When asked what prompted John to write Hope and Other Superpowers, he said that he really just wanted to write something simple and somewhat elemental about how easy it really is to be a good human. John stated, “Cruelty is trending - it is easy to see all the vitriol that is perpetuated because it grabs people's attention. However, there are also beautiful things happening in the world and I wanted to give a voice to that.” Like so many of us, John believes that the world is full of good hearted people and it is easy to forget that when we are inundated by negativity all the time. At the most basic level, John wanted to encourage people who are exhausted by caring so much and give them hope.

​In the time we were lucky enough to talk with John, he was warm, humble, down-to-earth, and insightful. Just as in his writing, John's spoken words were touching and profound. After we wrapped up, Sara said to me “Over the last few years, John’s messages have consistently been just what I needed to hear at just the right time. He is able to clearly articulate so many of the exact thoughts and feelings I have in a way that I never could. He does it on his blog, he did it in this book, and now he did it again on our phone call.”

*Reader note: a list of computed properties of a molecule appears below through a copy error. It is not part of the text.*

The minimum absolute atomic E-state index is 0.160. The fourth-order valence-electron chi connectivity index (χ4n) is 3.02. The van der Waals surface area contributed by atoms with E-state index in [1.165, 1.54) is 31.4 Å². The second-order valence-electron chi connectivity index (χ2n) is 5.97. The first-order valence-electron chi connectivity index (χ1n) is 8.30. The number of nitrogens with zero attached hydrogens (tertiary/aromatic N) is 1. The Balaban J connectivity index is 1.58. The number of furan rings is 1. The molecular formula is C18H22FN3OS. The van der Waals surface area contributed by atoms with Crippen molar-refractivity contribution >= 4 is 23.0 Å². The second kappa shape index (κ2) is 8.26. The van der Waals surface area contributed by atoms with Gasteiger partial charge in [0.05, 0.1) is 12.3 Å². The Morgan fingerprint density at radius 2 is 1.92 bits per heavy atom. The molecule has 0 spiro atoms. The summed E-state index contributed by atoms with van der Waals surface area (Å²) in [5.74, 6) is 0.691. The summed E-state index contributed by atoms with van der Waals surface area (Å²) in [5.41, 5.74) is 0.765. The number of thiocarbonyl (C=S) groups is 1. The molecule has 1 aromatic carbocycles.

Hope and Other Superpowers accomplished everything John set out to do and it’s definitely a must read for anyone who is searching for beautiful, inspiring stories of perseverance, resilience, and triumph over negativity. This interview was a really incredible experience for both Sara and me. I’m confident John’s writing will continue to be a source of hope for us and millions of others, especially now when it is needed the most.